[ceph-users] s3 bucket policys

nigel davies nigdav007 at gmail.com
Tue Nov 7 02:25:50 PST 2017


Thanks David and All

I am trying out what you said now.

When talking to my manager about permissions, is it possible to set the sub
users with a bucket by bucket permissions, as form your example i would be
granting user_a read only permissions on all buckets and user_b would have
read write permissions on all buckets?

if this is the case and their is no way to set (with out using policy) to do

bucket_a: user_a=R user_b=RW
bucket_b user_a=RW user_b=R
bucket_c user_a=RW user_b=RW

as i think your example would be

bucket_a: user_a=R user_b=RW
bucket_b user_a=R user_b=RW
bucket_c user_a=R user_b=RW

My bad if i am getting all this wrong or confused. it was all going fine
till the permission stuff



On Mon, Nov 6, 2017 at 5:23 PM, David Turner <drakonstein at gmail.com> wrote:

> It's pretty much identical to creating a user with radosgw-admin except
> instead of user create, you do subuser create.  To create subusers for
> user_a, you would do something like this...
>
> # read only subuser with the name user_a:read-only
> radosgw-admin subuser create --uid=user_a --gen-access-key --gen-secret
> --subuser=read-only --key-type=s3 --access=read
>
> The --subuser= is a name you give to the subuser to know what it's for.
> The --access= is the type of access that subuser will have to this bucket.
> Your options are read, write, readwrite, and full.
>
> For our deployment we create buckets with a user and hand out sub-users to
> people to access the bucket.  Usually it's a full access subuser.  We use
> the user that created the bucket as an admin user for that bucket and don't
> pass out the access and secret keys for it.  This is annoying if a project
> needs to access multiple buckets, because they need to have a new key pair
> for each bucket.  You also can't set acl permissions for individual objects
> in the bucket for a subuser.  The permissions for a key pair will apply to
> everything in a bucket.  It works well enough for what we're doing until we
> can upgrade to Luminous and take advantage of the newer features for rgw.
>
> On Mon, Nov 6, 2017 at 11:54 AM nigel davies <nigdav007 at gmail.com> wrote:
>
>> Thanks all
>>
>> David if you can explain how to create subusers with keys i happy to try
>> and explain to my boss.
>>
>> The issue i had with the ACLs, for some reason when i upload a file, to
>> bucket_a with user_a
>>
>> user_b cant read the file even tho user_b has read permissions on the
>> bucket.
>>
>> And i tired what Adam said to set the ACLs
>>
>> s3cmd setacl s3://bucket_name --acl-grant=read:someuser
>> s3cmd setacl s3://bucket_name --acl-grant=write:differentuser
>>
>> but has no luck its like the object is locked to that user only, with
>> what ever permissions i set on the bucket it self
>>
>>
>>
>> On Mon, Nov 6, 2017 at 4:43 PM, David Turner <drakonstein at gmail.com>
>> wrote:
>>
>>> If you don't mind juggling multiple access/secret keys, you can use
>>> subusers.  Just have 1 user per bucket and create subusers with read,
>>> write, etc permissions.  The objects are all owned by the 1 user that
>>> created the bucket, and then you pass around the subuser keys to the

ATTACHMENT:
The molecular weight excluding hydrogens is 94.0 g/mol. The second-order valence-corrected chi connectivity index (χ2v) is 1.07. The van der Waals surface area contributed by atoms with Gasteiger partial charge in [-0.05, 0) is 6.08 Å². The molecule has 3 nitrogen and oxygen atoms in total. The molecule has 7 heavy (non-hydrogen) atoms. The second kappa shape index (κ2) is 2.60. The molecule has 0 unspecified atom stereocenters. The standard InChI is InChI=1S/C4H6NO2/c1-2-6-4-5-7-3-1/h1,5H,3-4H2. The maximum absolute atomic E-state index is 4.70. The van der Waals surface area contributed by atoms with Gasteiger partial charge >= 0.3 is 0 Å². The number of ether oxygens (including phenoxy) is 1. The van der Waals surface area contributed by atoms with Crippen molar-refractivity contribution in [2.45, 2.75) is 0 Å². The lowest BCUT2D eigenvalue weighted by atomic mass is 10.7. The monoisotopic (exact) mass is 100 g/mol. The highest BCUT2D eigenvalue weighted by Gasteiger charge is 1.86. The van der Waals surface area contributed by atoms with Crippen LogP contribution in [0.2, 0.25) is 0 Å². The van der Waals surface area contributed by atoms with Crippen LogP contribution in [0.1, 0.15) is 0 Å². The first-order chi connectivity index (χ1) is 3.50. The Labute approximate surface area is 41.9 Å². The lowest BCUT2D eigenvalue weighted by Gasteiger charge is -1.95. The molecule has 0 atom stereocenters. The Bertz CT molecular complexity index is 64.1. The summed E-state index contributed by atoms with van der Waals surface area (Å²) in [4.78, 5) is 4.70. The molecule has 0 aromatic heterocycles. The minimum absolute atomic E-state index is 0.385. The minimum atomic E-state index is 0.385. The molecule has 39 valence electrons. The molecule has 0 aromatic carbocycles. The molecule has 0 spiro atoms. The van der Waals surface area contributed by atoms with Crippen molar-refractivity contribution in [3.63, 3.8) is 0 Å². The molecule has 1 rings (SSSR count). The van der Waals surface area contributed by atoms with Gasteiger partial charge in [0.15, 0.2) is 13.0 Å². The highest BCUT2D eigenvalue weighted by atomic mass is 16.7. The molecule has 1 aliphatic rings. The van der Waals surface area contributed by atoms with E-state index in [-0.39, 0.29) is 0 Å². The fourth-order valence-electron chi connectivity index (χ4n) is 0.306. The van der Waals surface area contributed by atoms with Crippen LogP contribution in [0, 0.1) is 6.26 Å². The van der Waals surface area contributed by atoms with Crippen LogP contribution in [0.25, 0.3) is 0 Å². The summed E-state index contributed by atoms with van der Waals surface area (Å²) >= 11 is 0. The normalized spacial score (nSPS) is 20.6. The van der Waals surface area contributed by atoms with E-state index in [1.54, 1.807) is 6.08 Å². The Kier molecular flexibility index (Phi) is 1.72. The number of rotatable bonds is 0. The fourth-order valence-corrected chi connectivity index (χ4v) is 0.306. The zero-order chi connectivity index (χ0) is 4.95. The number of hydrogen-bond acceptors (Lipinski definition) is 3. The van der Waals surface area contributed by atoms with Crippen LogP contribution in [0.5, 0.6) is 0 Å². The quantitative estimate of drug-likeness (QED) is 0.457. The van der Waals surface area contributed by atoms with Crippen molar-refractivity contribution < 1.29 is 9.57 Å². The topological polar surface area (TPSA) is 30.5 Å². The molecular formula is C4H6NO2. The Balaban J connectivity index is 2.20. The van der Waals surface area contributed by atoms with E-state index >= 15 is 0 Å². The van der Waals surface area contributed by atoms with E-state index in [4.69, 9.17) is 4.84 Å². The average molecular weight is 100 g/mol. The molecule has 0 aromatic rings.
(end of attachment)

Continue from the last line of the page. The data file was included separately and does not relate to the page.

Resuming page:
>>> various apps that need that access to the bucket.  It's not pretty, but it
>>> works without altering object permissions.
>>>
>>> On Mon, Nov 6, 2017 at 11:38 AM Adam C. Emerson <aemerson at redhat.com>
>>> wrote:
>>>
>>>> On 06/11/2017, nigel davies wrote:
>>>> > ok i am using Jewel vershion
>>>> >
>>>> > when i try setting permissions using s3cmd or an php script using
>>>> s3client
>>>> >
>>>> > i get the error
>>>> >
>>>> > <?xml version="1.0"
>>>> > encoding="UTF-8"?><Error><Code>InvalidArgument</Code><
>>>> BucketName>test_bucket</BucketName><RequestId>
>>>> > (truncated...)
>>>> >    InvalidArgument (client):  - <?xml version="1.0"
>>>> > encoding="UTF-8"?><Error><Code>InvalidArgument</Code><
>>>> BucketName>test_bucket</BucketName><RequestId>tx00000000
>>>> >
>>>> > 000000000000a-005a005b91-109f-default</RequestId><HostId>
>>>> 109f-default-default</HostId></Error>
>>>> >
>>>> >
>>>> >
>>>> > in the log on the s3 server i get
>>>> >
>>>> > 2017-11-06 12:54:41.987704 7f67a9feb700  0 failed to parse input: {
>>>> >     "Version": "2012-10-17",
>>>> >     "Statement": [
>>>> >         {
>>>> >             "Sid": "usr_upload_can_write",
>>>> >             "Effect": "Allow",
>>>> >             "Principal": {"AWS": ["arn:aws:iam:::user/test"]},
>>>> >             "Action": ["s3:ListBucket", "s3:PutObject"],
>>>> >             "Resource": ["arn:aws:s3:::test_bucket"]
>>>> >         }
>>>> > 2017-11-06 12:54:41.988219 7f67a9feb700  1 ====== req done
>>>> > req=0x7f67a9fe57e0 op status=-22 http_status=400 ======
>>>> >
>>>> >
>>>> > Any advice on this one
>>>>
>>>> Well! If you upgrade to Luminous the advice I gave you will work
>>>> perfectly. Also Luminous has a bunch of awesome, wonderful new
>>>> features like Bluestore in it (and really what other enterprise
>>>> storage platform promises to color your data such a lovely hue?)
>>>>
>>>> But, if you can't, I think something like:
>>>>
>>>> s3cmd setacl s3://bucket_name --acl_grant=read:someuser
>>>> s3cmd setacl s3://bucket_name --acl_grant=write:differentuser
>>>>
>>>> Should work. Other people than I know a lot more about ACLs.
>>>>
>>>> --
>>>> Senior Software Engineer           Red Hat Storage, Ann Arbor, MI, US
>>>> IRC: Aemerson at OFTC, Actinic at Freenode
>>>> 0x80F7544B90EDBFB9 E707 86BA 0C1B 62CC 152C  7C12 80F7 544B 90ED BFB9
>>>> _______________________________________________
>>>> ceph-users mailing list
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>>>> http://lists.ceph.com/listinfo.cgi/ceph-users-ceph.com
>>>>
>>>
>>
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